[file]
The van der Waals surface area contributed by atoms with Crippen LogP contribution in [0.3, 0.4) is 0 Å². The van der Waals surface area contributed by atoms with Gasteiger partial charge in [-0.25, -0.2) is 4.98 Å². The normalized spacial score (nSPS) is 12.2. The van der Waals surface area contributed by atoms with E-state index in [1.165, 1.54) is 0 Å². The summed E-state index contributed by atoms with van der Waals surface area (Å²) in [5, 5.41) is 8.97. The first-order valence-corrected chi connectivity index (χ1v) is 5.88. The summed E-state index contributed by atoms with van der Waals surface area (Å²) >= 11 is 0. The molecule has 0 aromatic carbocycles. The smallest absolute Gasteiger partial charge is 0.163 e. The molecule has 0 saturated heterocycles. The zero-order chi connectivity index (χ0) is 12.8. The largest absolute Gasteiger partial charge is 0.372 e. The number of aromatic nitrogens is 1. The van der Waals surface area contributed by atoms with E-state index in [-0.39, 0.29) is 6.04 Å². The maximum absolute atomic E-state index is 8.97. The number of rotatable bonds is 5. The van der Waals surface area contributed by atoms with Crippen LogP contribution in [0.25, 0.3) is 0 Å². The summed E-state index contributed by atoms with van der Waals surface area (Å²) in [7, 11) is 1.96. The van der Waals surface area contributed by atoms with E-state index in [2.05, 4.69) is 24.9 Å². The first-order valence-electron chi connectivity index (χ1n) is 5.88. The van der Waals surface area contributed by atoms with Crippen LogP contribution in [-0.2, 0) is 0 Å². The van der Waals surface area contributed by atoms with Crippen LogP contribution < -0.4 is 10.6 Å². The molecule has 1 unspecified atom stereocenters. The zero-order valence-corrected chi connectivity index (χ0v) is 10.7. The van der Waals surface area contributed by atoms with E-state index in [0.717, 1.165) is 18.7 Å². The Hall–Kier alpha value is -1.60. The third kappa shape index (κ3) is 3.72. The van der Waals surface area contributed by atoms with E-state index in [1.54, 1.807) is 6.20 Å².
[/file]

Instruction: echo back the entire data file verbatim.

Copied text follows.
The van der Waals surface area contributed by atoms with Crippen LogP contribution in [0.3, 0.4) is 0 Å². The van der Waals surface area contributed by atoms with Gasteiger partial charge in [-0.25, -0.2) is 4.98 Å². The normalized spacial score (nSPS) is 12.2. The van der Waals surface area contributed by atoms with E-state index in [1.165, 1.54) is 0 Å². The summed E-state index contributed by atoms with van der Waals surface area (Å²) in [5, 5.41) is 8.97. The first-order valence-corrected chi connectivity index (χ1v) is 5.88. The summed E-state index contributed by atoms with van der Waals surface area (Å²) >= 11 is 0. The molecule has 0 aromatic carbocycles. The smallest absolute Gasteiger partial charge is 0.163 e. The molecule has 0 saturated heterocycles. The zero-order chi connectivity index (χ0) is 12.8. The largest absolute Gasteiger partial charge is 0.372 e. The number of aromatic nitrogens is 1. The van der Waals surface area contributed by atoms with E-state index in [-0.39, 0.29) is 6.04 Å². The maximum absolute atomic E-state index is 8.97. The number of rotatable bonds is 5. The van der Waals surface area contributed by atoms with Crippen LogP contribution in [0.25, 0.3) is 0 Å². The summed E-state index contributed by atoms with van der Waals surface area (Å²) in [7, 11) is 1.96. The van der Waals surface area contributed by atoms with E-state index in [2.05, 4.69) is 24.9 Å². The first-order valence-electron chi connectivity index (χ1n) is 5.88. The van der Waals surface area contributed by atoms with Crippen LogP contribution in [-0.2, 0) is 0 Å². The van der Waals surface area contributed by atoms with Crippen LogP contribution < -0.4 is 10.6 Å². The molecule has 1 unspecified atom stereocenters. The zero-order valence-corrected chi connectivity index (χ0v) is 10.7. The van der Waals surface area contributed by atoms with E-state index in [0.717, 1.165) is 18.7 Å². The Hall–Kier alpha value is -1.60. The third kappa shape index (κ3) is 3.72. The van der Waals surface area contributed by atoms with E-state index in [1.54, 1.807) is 6.20 Å².